- MS05-007 only applies to Windows XP SP1 and SP2, as well as the 64-bit XP Titanium edition. The Microsoft Baseline Security Analyzer (MBSA) will report if this update is required.
- MS05-008 applies to Windows 2000 SP3 and SP4, XP SP1 and SP2, as well as 64-bit Itanium versions of XP, Windows Server 2003 including Itanium versions, and Windows 98, 98 SE, and Me. The Microsoft Baseline Security Analyzer (MBSA) will report if this update is required.
Risk level – Maximum rating is critical
- MS05-004 is rated important, and you need to be aware that exploits are being seen in the wild. This vulnerability carries the Mitre designation - Path Validation Vulnerability - CAN-2004-0847.
- MS05-005 is rated critical and has been given the Mitre designation - CAN-2004-0848.
- MS05-006 is only rated moderate because it only affects uses of SharePoint. This vulnerability carries the Mitre designation - Cross-site Scripting and Spoofing Vulnerability - CAN-2005-0049.
- MS05-007 is rated important for XP SP1 but moderate for XP SP2 and carries the Mitre designation - Named Pipe Vulnerability - CAN-2005-0051.
- MS05-008 carries a not-critical rating for Windows 98, 98 SE, and Me; an important rating for Windows 2000 and XP; and a moderate rating for Windows Server 2003. This threat has been assigned the Mitre designation CAN-2005-0053.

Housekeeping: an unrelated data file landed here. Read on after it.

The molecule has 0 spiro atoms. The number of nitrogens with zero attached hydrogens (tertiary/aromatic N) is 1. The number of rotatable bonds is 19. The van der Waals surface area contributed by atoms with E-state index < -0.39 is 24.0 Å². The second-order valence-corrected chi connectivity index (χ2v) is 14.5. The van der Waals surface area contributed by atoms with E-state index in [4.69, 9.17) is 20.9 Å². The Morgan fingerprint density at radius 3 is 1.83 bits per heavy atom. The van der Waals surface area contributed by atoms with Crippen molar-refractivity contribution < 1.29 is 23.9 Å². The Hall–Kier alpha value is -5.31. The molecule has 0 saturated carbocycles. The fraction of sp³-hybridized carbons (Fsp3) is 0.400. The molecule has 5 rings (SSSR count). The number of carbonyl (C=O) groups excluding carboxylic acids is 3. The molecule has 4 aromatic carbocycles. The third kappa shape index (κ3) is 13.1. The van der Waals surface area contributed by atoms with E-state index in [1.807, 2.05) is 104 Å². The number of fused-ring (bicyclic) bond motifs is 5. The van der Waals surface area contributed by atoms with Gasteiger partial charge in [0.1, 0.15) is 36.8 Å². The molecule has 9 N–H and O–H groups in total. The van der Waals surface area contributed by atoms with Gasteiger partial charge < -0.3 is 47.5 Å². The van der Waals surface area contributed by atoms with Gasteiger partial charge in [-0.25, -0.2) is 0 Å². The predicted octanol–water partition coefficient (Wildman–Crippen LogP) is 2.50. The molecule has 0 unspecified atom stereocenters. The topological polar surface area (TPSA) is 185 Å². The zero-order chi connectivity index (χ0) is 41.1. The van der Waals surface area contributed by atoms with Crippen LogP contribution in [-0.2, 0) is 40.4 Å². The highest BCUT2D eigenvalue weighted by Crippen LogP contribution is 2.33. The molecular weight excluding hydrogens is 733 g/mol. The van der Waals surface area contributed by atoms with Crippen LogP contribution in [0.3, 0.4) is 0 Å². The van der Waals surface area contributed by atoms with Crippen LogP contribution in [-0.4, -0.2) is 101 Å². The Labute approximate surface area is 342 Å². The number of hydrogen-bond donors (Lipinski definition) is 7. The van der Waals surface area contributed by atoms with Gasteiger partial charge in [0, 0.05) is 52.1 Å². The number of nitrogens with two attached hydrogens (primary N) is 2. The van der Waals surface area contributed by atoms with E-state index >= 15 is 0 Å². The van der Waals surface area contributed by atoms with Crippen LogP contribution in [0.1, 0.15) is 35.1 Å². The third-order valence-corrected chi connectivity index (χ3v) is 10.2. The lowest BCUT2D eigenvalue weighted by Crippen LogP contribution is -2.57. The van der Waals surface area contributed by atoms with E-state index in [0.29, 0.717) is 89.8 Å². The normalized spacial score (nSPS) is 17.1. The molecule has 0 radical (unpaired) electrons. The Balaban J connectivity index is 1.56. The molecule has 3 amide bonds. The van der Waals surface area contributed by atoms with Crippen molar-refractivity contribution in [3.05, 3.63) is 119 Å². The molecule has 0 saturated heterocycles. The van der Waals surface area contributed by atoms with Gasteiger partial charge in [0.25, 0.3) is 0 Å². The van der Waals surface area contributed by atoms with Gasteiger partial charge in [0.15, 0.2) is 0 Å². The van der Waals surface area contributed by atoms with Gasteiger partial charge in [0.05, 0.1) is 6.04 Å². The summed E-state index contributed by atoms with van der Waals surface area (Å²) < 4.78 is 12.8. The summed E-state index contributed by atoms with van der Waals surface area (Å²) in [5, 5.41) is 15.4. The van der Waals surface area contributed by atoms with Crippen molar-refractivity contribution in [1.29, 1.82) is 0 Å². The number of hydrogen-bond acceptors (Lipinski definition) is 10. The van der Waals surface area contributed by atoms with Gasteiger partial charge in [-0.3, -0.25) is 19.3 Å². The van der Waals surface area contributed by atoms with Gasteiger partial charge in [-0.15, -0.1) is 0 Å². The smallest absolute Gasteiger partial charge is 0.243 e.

- MS05-004, according to Microsoft, "only affects sites which require authenticated access."
- MS05-005 can only be exploited if the user can be persuaded to open a malicious link. This would not occur automatically unless default settings were altered.
- MS05-006 has a few rather complex mitigating circumstances; see the bulletin for details.
- MS05-007 is mitigated by best firewall practices and the fact that the vulnerable Computer Browser service does not run by default on XP SP2 systems.
- MS05-008 is mitigated by the fact that most recent and patched versions of Outlook and Outlook Express open HTML e-mails in the Restricted security zone.
Fix – Apply patches
- MS05-004 can be mitigated by applying the mitigation code module described in Microsoft Knowledge Base article 887289 as a workaround. For other workarounds see the bulletin.